While it’s good to set goals and establish priorities, there’s a risk when you become myopically focused on a single outcome.
Single mindedness can be okay for a while if you’re progressing nicely, but if you’ve gotten stuck and the needle isn’t moving, this stuckness can prevent you from making progress in any area of life. And that can really make you feel trapped or stagnant.
Have you ever seen the following issues in yourself or someone else?
- Still needing to lose weight being used as an excuse not to invest in social life or relationships
- Long-term troubles with financial scarcity or chronic health problems postponing meaningful lifestyle improvements
- Misaligned relationships delaying entrepreneurial pursuits
- Still living with one’s parents being used a reason not to date
Have you ever told yourself that you really, really have to fix one particular area of life before you can properly improve another area of life?
I’ve definitely done that before. I did it when I was broke. I did it in my first marriage. I did it when I was feeling out of alignment with my first business. I repeatedly fell into the trap of obsessing over areas of life that were stuck, and somehow that made the stuckness even worse.
Sometimes it’s really hard to make forward progress in your area of greatest stuckness, even when you make that area your #1 priority. Sometimes it just won’t budge no matter how much force and effort you apply.
This can be immensely disheartening and draining. In particular, I found it super draining to keep trying to fix my finances when I was broke. I only fixed this area by shifting my attention to different parts of life that eventually led to good solutions for that stuck area.
I see similar patterns in others who keep trying to force progress in an area that isn’t progressing.
What’s the solution?
Give up… at least for a while. Surrender that stuck area to stagnation. Go invest what little energy you have left in some other area of life that you’ve been neglecting.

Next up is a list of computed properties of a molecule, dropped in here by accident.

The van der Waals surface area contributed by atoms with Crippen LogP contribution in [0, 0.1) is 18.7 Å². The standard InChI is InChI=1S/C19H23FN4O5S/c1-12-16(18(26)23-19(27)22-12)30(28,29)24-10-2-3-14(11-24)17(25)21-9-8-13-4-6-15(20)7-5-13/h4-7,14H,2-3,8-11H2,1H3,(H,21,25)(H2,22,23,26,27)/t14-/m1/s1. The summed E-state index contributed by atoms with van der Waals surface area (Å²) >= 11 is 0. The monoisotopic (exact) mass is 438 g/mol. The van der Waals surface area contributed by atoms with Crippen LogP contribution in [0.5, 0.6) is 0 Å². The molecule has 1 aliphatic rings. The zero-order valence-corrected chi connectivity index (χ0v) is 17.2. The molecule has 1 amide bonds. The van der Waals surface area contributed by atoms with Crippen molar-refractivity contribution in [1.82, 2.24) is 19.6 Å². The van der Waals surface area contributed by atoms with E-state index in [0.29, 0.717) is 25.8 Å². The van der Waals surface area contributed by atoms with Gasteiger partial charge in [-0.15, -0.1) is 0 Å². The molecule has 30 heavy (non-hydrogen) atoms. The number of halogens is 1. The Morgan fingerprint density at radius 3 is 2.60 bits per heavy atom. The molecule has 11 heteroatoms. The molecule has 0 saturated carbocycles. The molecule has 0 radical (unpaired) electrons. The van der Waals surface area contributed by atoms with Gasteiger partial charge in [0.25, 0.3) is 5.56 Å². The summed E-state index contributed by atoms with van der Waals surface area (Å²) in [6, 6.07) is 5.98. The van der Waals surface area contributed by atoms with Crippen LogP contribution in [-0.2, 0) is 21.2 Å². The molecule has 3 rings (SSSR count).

You’ll probably be astonished at how quickly you can make progress in a different area of life that isn’t being choked by the same degree of stuckness.
Maybe your finances are terrible right now, but you might make serious progress in your health and fitness at this time. Or switch your focus to having fun for a week or two.
Maybe you’re stuck with health problems, but you could potentially make wonderful improvements in your social life if you give it more attention (at least online at this time). A richer and more aligned social life could actually help you become healthier.
Many people, including me, have found that it’s when we give up and go attend to some other aspect of life, we finally start progressing in our primary area too – often in ways we never would have predicted.
I’m not entirely sure why this is – it just works so damned well though.
We could use the Law of Attraction frame and say that shifting focus elevates your vibe, and that helps get the stuck energy flowing again. We could say it’s due to stress reduction or a confidence boost. We could say it’s due to freeing up mental resources and thereby restoring your problem solving abilities. We could say that there’s a social effect, where more people may notice that you’re not such a Debbie Downer anymore, and now they’re happier to connect with you and bring you aligned opportunities and invitations.